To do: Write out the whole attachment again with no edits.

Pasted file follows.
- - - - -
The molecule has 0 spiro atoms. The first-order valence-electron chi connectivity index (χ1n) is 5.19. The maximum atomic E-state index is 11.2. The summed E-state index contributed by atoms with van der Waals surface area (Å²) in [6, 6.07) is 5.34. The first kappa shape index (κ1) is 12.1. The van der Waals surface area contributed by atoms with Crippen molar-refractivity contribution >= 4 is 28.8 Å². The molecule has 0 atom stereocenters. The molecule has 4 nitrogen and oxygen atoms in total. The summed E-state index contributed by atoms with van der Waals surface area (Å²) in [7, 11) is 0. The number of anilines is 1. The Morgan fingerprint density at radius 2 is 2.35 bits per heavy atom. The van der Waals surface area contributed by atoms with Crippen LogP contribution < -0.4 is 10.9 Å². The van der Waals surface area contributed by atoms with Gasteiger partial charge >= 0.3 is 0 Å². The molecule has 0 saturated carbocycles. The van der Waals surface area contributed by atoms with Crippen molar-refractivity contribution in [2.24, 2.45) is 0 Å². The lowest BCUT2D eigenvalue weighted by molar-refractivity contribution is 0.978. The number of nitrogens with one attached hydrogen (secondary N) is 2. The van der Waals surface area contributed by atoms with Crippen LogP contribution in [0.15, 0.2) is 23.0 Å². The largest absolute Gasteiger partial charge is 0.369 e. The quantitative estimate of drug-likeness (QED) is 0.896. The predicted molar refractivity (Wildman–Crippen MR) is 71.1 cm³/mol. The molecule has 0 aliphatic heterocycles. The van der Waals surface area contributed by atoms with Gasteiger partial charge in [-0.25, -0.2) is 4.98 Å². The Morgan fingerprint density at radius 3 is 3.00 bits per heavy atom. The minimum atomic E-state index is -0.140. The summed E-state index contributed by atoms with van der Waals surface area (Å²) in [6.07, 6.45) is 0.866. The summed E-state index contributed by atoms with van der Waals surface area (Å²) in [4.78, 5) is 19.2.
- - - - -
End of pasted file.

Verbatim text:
The molecule has 0 spiro atoms. The first-order valence-electron chi connectivity index (χ1n) is 5.19. The maximum atomic E-state index is 11.2. The summed E-state index contributed by atoms with van der Waals surface area (Å²) in [6, 6.07) is 5.34. The first kappa shape index (κ1) is 12.1. The van der Waals surface area contributed by atoms with Crippen molar-refractivity contribution >= 4 is 28.8 Å². The molecule has 0 atom stereocenters. The molecule has 4 nitrogen and oxygen atoms in total. The summed E-state index contributed by atoms with van der Waals surface area (Å²) in [7, 11) is 0. The number of anilines is 1. The Morgan fingerprint density at radius 2 is 2.35 bits per heavy atom. The van der Waals surface area contributed by atoms with Crippen LogP contribution < -0.4 is 10.9 Å². The van der Waals surface area contributed by atoms with Gasteiger partial charge >= 0.3 is 0 Å². The molecule has 0 saturated carbocycles. The van der Waals surface area contributed by atoms with Crippen molar-refractivity contribution in [2.24, 2.45) is 0 Å². The lowest BCUT2D eigenvalue weighted by molar-refractivity contribution is 0.978. The number of nitrogens with one attached hydrogen (secondary N) is 2. The van der Waals surface area contributed by atoms with Crippen LogP contribution in [0.15, 0.2) is 23.0 Å². The largest absolute Gasteiger partial charge is 0.369 e. The quantitative estimate of drug-likeness (QED) is 0.896. The predicted molar refractivity (Wildman–Crippen MR) is 71.1 cm³/mol. The molecule has 0 aliphatic heterocycles. The van der Waals surface area contributed by atoms with Gasteiger partial charge in [-0.25, -0.2) is 4.98 Å². The Morgan fingerprint density at radius 3 is 3.00 bits per heavy atom. The minimum atomic E-state index is -0.140. The summed E-state index contributed by atoms with van der Waals surface area (Å²) in [6.07, 6.45) is 0.866. The summed E-state index contributed by atoms with van der Waals surface area (Å²) in [4.78, 5) is 19.2.